The Sunnis referred here are identified by their conventional beliefs and practices and adherence to the Shāfiʿī madhhab, while the other theological orientations, of which the Salafist Mudjahids constitute a large majority, are seen as modern "reform" movements within the Sunni Islam. Both the Sunnis and Mudjahids again have been divided to a number of sub-identities.[47][11]


Mappila literature[edit]

Mappila Songs/Poems is a famous folklore tradition emerged in c. 16th century. The ballads are compiled in complex blend of Malayalam/Tamil and Arabic, Persian/Urdu in a modified Arabic script.[48] Mappila songs have a distinct cultural identity, as they sound a mix of the ethos and culture of Dravidian South India as well as West Asia. They deal with themes such as romance, satire, religion, and politics. Moyinkutty Vaidyar (1875–91) is generally considered as the poet laureate of Mappila Songs.[6]

As the modern Mappila literature developed after the 1921–22 Uprising, religious publications dominated the field.[6]

Vaikom Muhammad Basheer (1910–1994), followed by, U. A. Khader, K. T. Muhammed, N. P. Muhammed and Moidu Padiyath are leading Mappila authors of the modern age.[6] Mappila periodical literature and newspaper dailies — all in Malayalam — are also extensive and critically read among the Muslims. The newspaper known as "Chandrika", founded in 1934, played as significant role in the development of the Mappila community.[6]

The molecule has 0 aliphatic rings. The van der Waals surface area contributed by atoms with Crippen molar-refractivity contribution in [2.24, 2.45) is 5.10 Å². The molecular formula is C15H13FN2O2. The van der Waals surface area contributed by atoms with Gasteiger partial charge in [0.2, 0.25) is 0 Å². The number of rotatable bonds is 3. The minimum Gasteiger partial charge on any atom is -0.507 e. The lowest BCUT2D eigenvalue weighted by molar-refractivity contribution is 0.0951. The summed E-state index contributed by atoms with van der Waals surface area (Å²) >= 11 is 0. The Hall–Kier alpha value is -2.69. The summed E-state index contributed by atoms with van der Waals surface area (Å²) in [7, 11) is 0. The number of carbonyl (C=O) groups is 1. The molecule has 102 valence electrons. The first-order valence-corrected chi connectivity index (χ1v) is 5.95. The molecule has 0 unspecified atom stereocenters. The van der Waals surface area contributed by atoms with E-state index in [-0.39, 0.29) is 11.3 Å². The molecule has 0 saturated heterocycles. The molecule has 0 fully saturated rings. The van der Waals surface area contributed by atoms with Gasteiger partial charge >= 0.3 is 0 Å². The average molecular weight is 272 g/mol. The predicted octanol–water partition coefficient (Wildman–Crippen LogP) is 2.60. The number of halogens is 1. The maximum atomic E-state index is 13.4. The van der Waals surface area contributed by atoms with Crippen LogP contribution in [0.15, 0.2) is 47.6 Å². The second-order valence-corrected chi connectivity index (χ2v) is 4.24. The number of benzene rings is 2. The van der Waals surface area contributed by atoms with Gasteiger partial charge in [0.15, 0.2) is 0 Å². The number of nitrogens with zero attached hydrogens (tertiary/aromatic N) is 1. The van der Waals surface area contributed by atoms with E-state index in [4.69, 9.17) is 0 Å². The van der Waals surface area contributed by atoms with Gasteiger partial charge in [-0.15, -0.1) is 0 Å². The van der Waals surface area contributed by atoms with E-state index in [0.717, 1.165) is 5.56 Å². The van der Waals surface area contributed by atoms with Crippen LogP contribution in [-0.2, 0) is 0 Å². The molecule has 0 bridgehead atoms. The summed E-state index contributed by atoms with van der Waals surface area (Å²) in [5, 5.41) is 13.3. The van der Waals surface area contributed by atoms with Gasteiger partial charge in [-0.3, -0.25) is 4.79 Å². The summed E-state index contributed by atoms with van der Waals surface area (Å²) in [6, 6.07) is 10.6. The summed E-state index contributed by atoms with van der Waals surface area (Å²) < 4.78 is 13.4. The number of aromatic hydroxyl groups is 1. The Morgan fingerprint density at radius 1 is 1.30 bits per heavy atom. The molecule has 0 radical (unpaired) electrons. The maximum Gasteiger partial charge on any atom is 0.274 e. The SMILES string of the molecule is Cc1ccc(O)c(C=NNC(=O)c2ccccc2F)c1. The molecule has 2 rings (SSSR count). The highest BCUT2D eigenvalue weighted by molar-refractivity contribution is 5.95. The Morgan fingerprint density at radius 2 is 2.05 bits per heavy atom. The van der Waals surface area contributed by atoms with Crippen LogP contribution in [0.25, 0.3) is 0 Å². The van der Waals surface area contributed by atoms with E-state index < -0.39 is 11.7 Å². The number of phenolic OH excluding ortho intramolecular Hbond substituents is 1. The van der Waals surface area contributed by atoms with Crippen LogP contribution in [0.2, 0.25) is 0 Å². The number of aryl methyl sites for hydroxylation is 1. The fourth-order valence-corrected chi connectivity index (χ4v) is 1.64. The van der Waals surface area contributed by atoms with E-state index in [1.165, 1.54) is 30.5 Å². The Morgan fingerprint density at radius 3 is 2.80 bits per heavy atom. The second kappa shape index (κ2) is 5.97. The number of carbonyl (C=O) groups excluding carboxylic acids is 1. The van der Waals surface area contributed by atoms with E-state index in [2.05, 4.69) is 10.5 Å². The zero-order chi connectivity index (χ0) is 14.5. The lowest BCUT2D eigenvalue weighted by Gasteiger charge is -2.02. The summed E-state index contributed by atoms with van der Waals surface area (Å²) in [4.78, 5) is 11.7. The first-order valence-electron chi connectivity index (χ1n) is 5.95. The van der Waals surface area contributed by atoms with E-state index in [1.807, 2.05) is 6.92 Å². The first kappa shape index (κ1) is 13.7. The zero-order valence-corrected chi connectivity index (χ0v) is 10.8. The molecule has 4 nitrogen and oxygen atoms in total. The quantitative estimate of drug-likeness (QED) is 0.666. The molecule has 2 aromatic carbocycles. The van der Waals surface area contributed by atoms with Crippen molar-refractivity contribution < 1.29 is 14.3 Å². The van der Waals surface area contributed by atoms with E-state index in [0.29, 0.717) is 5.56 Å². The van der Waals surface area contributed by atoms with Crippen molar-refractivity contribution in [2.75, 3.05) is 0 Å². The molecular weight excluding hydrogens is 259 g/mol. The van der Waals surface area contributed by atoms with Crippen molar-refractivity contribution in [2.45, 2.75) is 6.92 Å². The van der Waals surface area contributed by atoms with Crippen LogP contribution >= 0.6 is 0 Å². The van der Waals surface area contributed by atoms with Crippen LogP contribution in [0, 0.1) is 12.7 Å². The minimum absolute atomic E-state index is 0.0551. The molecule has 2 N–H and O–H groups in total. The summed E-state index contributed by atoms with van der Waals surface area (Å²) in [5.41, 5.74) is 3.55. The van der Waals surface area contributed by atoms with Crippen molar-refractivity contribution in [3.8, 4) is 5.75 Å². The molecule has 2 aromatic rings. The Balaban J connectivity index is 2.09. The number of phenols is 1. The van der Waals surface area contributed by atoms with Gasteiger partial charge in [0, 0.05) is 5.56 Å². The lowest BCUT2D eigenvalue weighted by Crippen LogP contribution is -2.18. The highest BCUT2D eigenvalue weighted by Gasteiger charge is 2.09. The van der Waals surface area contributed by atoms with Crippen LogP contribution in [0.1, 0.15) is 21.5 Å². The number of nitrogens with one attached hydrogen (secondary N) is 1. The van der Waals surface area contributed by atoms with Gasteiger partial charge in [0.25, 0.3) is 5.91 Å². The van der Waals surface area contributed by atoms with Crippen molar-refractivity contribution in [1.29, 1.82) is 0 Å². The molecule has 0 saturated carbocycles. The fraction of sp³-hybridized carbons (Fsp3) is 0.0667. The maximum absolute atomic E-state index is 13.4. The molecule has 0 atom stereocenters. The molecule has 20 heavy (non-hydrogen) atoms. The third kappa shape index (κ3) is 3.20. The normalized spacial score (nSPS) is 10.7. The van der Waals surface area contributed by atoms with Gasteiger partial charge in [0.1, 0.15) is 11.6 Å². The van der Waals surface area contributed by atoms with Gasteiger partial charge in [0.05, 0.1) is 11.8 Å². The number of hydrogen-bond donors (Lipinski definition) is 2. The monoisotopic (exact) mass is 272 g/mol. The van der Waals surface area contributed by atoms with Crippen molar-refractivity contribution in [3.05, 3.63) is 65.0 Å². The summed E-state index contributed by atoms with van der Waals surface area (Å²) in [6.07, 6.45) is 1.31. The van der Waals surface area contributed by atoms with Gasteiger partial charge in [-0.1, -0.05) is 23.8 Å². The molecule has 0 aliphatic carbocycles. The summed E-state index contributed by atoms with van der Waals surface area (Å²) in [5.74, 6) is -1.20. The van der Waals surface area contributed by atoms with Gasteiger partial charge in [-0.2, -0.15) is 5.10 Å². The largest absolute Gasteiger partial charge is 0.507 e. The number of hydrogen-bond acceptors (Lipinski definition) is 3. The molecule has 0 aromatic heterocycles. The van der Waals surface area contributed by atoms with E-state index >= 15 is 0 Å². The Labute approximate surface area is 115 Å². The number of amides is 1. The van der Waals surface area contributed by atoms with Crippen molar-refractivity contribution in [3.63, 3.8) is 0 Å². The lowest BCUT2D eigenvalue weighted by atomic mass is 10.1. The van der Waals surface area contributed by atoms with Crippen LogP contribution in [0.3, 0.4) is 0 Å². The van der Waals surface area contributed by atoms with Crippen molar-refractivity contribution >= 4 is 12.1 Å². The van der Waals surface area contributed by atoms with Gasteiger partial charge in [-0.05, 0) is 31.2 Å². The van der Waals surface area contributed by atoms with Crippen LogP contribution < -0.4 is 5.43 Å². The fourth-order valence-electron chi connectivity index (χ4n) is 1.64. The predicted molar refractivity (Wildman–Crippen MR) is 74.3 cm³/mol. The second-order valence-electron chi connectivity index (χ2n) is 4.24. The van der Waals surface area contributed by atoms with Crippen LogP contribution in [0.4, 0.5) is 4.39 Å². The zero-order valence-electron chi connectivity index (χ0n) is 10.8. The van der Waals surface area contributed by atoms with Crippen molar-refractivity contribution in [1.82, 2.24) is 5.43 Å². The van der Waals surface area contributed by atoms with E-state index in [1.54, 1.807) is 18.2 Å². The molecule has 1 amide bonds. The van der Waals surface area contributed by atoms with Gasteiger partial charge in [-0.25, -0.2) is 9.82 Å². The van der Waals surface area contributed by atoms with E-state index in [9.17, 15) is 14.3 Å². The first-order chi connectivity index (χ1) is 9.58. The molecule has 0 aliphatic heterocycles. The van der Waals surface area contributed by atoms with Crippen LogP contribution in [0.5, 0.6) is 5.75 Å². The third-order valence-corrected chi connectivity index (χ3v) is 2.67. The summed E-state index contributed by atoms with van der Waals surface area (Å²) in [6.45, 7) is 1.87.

Mappila folk arts[edit]

  • Oppana was a popular form of social entertainment among the Muslims of Kerala. It is generally presented by women numbering about fifteen including musicians, as a part of wedding ceremonies a day before the wedding day. The bride, dressed in all finery, covered with gold ornaments, is the chief spectator; she sits on a peetham, around which the singing and dancing take place. While women sing, they clap their hands rhythmically and move around the bride in steps. Two or three girls begin the songs and the rest join the chorus.
  • Kolkkali was a popular dance form among the Muslims of Kerala. It is played in group of 12 people with two sticks, similar to the Dandiya dance of Gujarat.
  • Duff Muttu[49] (also called Dubh Muttu) was an art form prevalent among Muslims of Kerala, using the traditional duff, or daf, also known as tappitta. Participants dance to the rhythm as they beat the duff.

See also[edit]


  1. ^ a b c d e f g h i j k Miller, E. Roland. "Mappila Muslim Culture" State University of New York Press, Albany (2015); p. xi.
  2. ^ a b Panikkar, K. N., Against Lord and State: Religion and Peasant Uprisings in Malabar 1836–1921. Oxford University Press, 1989
  3. ^ "Population by religious community - 2011". 2011 Census of India. Office of the Registrar General & Census Commissioner. Archived from the original on 25 August 2015. Retrieved 25 August 2015.